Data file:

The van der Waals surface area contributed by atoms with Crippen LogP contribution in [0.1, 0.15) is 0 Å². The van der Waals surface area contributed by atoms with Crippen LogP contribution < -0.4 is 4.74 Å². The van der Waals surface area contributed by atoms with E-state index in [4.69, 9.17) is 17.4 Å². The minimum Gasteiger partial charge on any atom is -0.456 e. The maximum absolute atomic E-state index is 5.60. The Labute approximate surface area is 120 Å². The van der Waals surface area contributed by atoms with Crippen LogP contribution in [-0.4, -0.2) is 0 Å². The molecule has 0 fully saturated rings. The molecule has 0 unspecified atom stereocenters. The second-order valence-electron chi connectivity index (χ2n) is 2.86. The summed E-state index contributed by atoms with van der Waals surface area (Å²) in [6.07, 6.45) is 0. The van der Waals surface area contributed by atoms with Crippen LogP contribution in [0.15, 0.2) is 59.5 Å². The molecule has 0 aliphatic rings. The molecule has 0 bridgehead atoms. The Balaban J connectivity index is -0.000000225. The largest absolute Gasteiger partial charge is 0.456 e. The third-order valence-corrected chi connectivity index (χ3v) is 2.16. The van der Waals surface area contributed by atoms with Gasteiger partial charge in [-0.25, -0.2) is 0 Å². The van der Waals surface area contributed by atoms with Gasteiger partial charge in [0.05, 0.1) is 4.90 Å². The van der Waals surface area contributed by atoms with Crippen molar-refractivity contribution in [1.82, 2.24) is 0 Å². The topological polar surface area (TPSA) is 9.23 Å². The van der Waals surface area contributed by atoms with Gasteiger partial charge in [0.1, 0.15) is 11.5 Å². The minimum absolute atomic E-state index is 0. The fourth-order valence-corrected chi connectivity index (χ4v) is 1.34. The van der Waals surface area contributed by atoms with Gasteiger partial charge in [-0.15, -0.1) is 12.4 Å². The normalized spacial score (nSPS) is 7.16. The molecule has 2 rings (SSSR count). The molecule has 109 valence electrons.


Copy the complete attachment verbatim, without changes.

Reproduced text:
The van der Waals surface area contributed by atoms with Crippen LogP contribution in [0.1, 0.15) is 0 Å². The van der Waals surface area contributed by atoms with Crippen LogP contribution < -0.4 is 4.74 Å². The van der Waals surface area contributed by atoms with E-state index in [4.69, 9.17) is 17.4 Å². The minimum Gasteiger partial charge on any atom is -0.456 e. The maximum absolute atomic E-state index is 5.60. The Labute approximate surface area is 120 Å². The van der Waals surface area contributed by atoms with Crippen LogP contribution in [-0.4, -0.2) is 0 Å². The molecule has 0 fully saturated rings. The molecule has 0 unspecified atom stereocenters. The second-order valence-electron chi connectivity index (χ2n) is 2.86. The summed E-state index contributed by atoms with van der Waals surface area (Å²) in [6.07, 6.45) is 0. The van der Waals surface area contributed by atoms with Crippen LogP contribution in [0.15, 0.2) is 59.5 Å². The molecule has 0 aliphatic rings. The molecule has 0 bridgehead atoms. The Balaban J connectivity index is -0.000000225. The largest absolute Gasteiger partial charge is 0.456 e. The third-order valence-corrected chi connectivity index (χ3v) is 2.16. The van der Waals surface area contributed by atoms with Gasteiger partial charge in [-0.25, -0.2) is 0 Å². The van der Waals surface area contributed by atoms with Gasteiger partial charge in [0.05, 0.1) is 4.90 Å². The van der Waals surface area contributed by atoms with Crippen molar-refractivity contribution in [1.82, 2.24) is 0 Å². The topological polar surface area (TPSA) is 9.23 Å². The van der Waals surface area contributed by atoms with Gasteiger partial charge in [0.1, 0.15) is 11.5 Å². The minimum absolute atomic E-state index is 0. The fourth-order valence-corrected chi connectivity index (χ4v) is 1.34. The van der Waals surface area contributed by atoms with Gasteiger partial charge in [-0.15, -0.1) is 12.4 Å². The normalized spacial score (nSPS) is 7.16. The molecule has 2 rings (SSSR count). The molecule has 109 valence electrons.